At the DAA’s Annual Luncheon & Mayor’s State of Downtown Address yesterday, Mayor Leffingwell gave a bullish speech about downtown Austin growth.
I sat at the DANA table and observed Mayor Leffingwell as I’ve never seen nor heard him before. A Mayor who recognizes that growing Austin’s downtown is not at odds with preserving Austin’s character, and that growing downtown is in fact complementary and necessary to smart growth for the entire city. This is what we heard yesterday.
PRO downtown Austin growth
PRO urban rail system
PRO getting the bums out and dealing with crime*
PRO hotel and convention center growth
*I’m paraphrasing, he was much more diplomatic.
You don’t have to take my word for it. There was a quorum of City Council members in attendance, including City Manager Marc Ott, who can provide their own testimony. The Mayor provided some genuinely funny jokes, too. The best one [kindheartedly] jibbed former Mayor Will Wynn, a downtown resident, about how much he enjoys greeting construction workers in the morning. 🙂
Jude Galligan says
Here is a link to the transcript of his speech.
That’s right; those sound strong. But they’re also easy to throw away when Morrison wants to protect her view from a building like 7Rio, in the name of ‘compatibility’. Or when Judges’ Hill irresponsibly attempts to opt out of VMU on MLK.
It’s very easy to say that you’re pro downtown Austin growth. I bet even Morrison would say that. You have to get much more specific before you start getting anything relevant out of those people.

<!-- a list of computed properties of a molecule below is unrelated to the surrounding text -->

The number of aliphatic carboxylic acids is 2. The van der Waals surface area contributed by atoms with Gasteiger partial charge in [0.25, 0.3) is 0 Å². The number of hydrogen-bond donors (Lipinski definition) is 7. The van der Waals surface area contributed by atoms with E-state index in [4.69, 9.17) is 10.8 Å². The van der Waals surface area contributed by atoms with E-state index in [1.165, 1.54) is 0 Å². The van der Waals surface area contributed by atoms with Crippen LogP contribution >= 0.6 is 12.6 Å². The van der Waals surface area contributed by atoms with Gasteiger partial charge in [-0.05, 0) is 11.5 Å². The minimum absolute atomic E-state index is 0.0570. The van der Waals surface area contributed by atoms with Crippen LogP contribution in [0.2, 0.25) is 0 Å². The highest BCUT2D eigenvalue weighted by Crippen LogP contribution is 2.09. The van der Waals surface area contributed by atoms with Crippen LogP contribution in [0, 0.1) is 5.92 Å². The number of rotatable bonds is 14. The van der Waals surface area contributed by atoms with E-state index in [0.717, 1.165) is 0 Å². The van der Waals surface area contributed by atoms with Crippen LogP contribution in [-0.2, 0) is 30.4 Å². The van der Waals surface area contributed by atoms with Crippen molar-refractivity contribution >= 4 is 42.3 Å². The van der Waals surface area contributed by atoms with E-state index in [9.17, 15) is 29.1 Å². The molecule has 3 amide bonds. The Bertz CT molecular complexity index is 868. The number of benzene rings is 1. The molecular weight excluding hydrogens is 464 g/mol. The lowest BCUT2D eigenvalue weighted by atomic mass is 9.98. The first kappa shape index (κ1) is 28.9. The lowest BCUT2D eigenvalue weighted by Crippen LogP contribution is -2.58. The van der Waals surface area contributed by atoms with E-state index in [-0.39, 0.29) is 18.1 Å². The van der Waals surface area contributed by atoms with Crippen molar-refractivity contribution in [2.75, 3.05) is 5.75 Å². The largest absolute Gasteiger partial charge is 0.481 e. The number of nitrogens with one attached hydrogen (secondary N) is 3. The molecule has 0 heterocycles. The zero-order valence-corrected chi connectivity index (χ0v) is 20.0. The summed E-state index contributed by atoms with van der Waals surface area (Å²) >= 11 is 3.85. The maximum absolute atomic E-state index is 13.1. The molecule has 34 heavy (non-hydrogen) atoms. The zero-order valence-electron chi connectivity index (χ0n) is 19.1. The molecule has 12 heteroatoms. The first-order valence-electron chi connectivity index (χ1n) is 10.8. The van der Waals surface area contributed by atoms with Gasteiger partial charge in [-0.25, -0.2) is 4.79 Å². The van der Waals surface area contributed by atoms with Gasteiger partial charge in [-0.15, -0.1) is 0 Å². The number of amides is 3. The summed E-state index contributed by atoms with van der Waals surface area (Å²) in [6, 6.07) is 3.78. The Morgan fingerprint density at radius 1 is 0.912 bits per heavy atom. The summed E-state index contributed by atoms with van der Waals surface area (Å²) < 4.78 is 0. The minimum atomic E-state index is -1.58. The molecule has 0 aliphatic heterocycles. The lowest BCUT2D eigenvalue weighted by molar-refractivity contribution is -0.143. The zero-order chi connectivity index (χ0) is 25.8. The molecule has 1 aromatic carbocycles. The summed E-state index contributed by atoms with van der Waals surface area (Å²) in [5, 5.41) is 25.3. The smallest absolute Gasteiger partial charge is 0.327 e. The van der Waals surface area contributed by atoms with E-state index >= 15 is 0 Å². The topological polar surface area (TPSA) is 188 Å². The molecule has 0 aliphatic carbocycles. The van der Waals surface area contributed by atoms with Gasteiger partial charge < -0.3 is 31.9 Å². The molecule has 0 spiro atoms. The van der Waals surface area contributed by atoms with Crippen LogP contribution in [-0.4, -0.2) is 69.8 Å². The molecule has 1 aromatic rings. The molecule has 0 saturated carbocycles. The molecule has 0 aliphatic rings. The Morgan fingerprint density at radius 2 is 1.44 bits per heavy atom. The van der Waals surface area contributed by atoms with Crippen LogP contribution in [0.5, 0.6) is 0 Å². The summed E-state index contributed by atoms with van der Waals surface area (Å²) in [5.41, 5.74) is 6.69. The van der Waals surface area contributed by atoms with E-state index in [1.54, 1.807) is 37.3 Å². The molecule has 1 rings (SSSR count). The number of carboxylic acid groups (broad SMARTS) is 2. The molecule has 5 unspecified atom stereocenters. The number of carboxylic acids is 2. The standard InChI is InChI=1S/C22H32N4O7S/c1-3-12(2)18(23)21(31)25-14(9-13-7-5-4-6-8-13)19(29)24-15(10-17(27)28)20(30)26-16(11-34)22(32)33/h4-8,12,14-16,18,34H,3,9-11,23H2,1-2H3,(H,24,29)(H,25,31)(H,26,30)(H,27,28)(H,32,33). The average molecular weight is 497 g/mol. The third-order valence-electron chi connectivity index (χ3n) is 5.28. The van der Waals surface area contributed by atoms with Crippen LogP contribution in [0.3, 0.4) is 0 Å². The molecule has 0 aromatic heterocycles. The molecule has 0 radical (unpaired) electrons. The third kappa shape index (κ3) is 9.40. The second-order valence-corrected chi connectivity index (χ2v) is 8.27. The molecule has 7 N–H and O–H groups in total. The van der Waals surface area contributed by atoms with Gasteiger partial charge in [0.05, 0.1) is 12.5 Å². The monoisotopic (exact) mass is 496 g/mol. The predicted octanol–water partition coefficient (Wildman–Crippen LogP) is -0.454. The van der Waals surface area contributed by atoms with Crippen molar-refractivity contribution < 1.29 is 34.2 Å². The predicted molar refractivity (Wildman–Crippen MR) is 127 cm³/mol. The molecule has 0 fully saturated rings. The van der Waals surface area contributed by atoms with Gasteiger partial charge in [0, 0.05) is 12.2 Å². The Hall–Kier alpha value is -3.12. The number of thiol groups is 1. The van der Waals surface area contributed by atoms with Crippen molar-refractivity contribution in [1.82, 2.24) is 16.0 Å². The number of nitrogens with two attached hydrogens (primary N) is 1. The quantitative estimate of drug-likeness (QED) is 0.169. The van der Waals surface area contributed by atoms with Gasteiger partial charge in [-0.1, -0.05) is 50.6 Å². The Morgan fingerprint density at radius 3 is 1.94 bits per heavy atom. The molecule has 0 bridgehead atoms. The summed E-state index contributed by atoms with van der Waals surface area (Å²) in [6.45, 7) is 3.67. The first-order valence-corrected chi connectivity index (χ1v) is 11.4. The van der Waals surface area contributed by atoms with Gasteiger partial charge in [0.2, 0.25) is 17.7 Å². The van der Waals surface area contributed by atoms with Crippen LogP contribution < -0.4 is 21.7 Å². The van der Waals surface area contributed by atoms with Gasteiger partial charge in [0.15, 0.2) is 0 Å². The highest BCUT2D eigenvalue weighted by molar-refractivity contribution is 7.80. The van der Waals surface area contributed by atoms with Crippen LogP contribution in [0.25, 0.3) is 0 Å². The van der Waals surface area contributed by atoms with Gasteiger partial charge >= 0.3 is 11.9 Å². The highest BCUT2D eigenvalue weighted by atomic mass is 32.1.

Jude Galligan says
I agree that it’s easy to pay lip service, but I used to place Leffingwell in the same anti-density/downtown crowd as Morrison. Yesterday, I was listening to a speech that at least gave me pause about continuing to place him in that category
Laura Morrison was the only council member not in attendance.
True. To be fair, I never meant that Leffingwell was in Morrison’s category; he’s more of a moderate on density; but I don’t think we can afford to have a moderate in the mayor’s chair given the economy we have now and the fact that downtown development drives the fiscal picture for the whole city. I suppose any indicators that he may be moving away from the center in the direction of more density are positive ones.